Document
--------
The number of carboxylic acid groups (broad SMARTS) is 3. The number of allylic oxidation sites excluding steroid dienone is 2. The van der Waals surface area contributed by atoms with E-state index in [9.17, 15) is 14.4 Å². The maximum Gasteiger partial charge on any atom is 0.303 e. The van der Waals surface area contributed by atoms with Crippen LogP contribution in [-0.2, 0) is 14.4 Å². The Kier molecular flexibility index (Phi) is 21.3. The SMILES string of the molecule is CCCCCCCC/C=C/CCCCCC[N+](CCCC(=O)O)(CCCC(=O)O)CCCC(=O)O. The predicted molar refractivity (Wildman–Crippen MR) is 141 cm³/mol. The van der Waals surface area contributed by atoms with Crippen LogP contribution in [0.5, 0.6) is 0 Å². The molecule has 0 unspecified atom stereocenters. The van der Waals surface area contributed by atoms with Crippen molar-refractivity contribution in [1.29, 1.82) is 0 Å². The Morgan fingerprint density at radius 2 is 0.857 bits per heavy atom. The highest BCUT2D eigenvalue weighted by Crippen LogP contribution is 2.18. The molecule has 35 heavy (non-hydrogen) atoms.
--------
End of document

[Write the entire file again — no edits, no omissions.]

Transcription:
The number of carboxylic acid groups (broad SMARTS) is 3. The number of allylic oxidation sites excluding steroid dienone is 2. The van der Waals surface area contributed by atoms with E-state index in [9.17, 15) is 14.4 Å². The maximum Gasteiger partial charge on any atom is 0.303 e. The van der Waals surface area contributed by atoms with Crippen LogP contribution in [-0.2, 0) is 14.4 Å². The Kier molecular flexibility index (Phi) is 21.3. The SMILES string of the molecule is CCCCCCCC/C=C/CCCCCC[N+](CCCC(=O)O)(CCCC(=O)O)CCCC(=O)O. The predicted molar refractivity (Wildman–Crippen MR) is 141 cm³/mol. The van der Waals surface area contributed by atoms with Crippen LogP contribution in [0.5, 0.6) is 0 Å². The molecule has 0 unspecified atom stereocenters. The van der Waals surface area contributed by atoms with Crippen molar-refractivity contribution in [1.29, 1.82) is 0 Å². The Morgan fingerprint density at radius 2 is 0.857 bits per heavy atom. The highest BCUT2D eigenvalue weighted by Crippen LogP contribution is 2.18. The molecule has 35 heavy (non-hydrogen) atoms.